Terence, The Self-Tormentor

LCL 22: 176-177

Go To Section
Go To Section

The self-tormentor

Didascalia incipit heauton timorumenos terenti acta lvdis megalensibvs l. cornelio lentvlo l. valerio flacco aedilibvs cvrvlibvs egere l. ambivivs tvrpio l. atilivs praenestinvs modos fecit flaccvs clavdi acta primvm tibiis imparibvs deinde dvabvs dextris graeca menandrv facta iii m’. ivventio ti. sempronio cos. C. Sulpici Apollinaris Periocha in militiam proficisci gnatum Cliniam amantem Antiphilam compulit durus pater animique sese angebat facti paenitens. mox ut reversust clam patrem devortitur ad Clitiphonem. is amabat scortum Bacchidem. cum accerseret cupitam Antiphilam Clinia, ut eius Bacchis venit amica ac servolae habitum gerens Antiphila. factum id quo patrem suum celaret Clitipho. hic technis Syri decem minas meretriculae aufert a sene. Antiphila Clitiphonis reperitur soror. hanc Clinia, aliam Clitipho uxorem accipit.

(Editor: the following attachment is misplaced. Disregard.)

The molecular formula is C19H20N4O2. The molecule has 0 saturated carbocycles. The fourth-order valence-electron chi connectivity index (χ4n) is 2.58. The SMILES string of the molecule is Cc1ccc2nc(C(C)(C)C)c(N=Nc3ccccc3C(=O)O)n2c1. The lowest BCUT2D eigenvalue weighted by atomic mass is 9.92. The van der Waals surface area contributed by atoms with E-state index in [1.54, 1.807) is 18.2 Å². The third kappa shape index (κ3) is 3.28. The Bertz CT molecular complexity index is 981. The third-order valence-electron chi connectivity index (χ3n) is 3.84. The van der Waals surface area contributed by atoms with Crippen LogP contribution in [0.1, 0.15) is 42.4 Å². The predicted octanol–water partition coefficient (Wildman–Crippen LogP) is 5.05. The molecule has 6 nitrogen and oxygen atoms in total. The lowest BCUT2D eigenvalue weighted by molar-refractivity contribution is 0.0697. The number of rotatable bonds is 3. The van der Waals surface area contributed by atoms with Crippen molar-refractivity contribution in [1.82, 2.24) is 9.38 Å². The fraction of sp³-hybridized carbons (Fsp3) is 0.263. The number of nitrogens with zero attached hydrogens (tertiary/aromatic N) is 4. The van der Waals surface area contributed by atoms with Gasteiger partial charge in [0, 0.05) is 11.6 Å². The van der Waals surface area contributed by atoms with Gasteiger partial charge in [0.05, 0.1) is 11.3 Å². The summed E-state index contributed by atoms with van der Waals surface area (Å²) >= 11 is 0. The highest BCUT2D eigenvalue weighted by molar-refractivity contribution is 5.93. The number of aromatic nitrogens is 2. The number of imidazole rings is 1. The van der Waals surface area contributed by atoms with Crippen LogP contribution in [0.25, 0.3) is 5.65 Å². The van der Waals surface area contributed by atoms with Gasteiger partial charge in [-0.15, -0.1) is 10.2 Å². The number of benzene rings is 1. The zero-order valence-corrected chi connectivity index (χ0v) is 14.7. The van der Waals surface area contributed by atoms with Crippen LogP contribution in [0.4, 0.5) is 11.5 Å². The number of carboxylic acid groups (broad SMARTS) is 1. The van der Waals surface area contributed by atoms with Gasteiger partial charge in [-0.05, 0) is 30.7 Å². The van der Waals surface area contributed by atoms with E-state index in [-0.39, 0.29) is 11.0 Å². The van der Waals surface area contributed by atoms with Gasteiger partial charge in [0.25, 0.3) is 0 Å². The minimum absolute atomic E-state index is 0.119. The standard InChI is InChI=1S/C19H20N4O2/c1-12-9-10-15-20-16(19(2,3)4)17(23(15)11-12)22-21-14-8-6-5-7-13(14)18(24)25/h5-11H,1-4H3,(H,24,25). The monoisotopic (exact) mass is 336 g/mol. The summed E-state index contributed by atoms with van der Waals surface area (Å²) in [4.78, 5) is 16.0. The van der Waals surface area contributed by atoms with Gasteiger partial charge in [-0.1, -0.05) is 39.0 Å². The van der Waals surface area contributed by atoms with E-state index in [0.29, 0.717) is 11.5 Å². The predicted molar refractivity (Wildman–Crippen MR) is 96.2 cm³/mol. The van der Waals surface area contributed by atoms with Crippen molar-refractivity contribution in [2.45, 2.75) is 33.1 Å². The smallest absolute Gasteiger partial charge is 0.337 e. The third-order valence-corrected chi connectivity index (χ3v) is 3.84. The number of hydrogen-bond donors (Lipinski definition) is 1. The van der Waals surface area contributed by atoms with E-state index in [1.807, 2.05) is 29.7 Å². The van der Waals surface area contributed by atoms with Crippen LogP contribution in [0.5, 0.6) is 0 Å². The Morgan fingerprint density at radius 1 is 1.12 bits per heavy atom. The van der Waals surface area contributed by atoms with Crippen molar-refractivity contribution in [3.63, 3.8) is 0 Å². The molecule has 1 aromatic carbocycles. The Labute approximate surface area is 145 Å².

The self-tormentor

Production Notice

Here begins the Self-Tormentor of Terence, acted at the Ludi Megalenses in the curule aedileship of L. Cornelius Lentulus and L. Valerius Flaccus. Produced by L. Ambivius Turpio and L. Atilius of Praeneste. 1 Music composed by Flaccus, slave of Claudius, first for unequal pipes, then for two right-hand pipes. 2 Greek original by Menander. The author’s third play, 3 performed in the consulship of M. Iuventius and Ti. Sempronius. 4

Synopsis by c. Sulpicius Apollinaris

Clinia, the lover of Antiphila, was compelled by his strict father to go overseas as a soldier. The father regretted what he had done and suffered torments of agony. Presently, the son returns and, unknown to his father, goes to stay with Clitipho, who is in love with the courtesan Bacchis. When Clinia sends for his beloved Antiphila, Bacchis arrives, pretending to be Clinia’s mistress, with Antiphila dressed as her servant; this was so that Clitipho could conceal his affair from his own father. Thanks to the schemes of Syrus, Clitipho extracts ten minas from the old man to pay the courtesan. Antiphila is discovered to be Clitipho’s sister; Clinia marries her, and Clitipho takes another woman as his wife.

DOI: 10.4159/DLCL.terence-self_tormentor.2001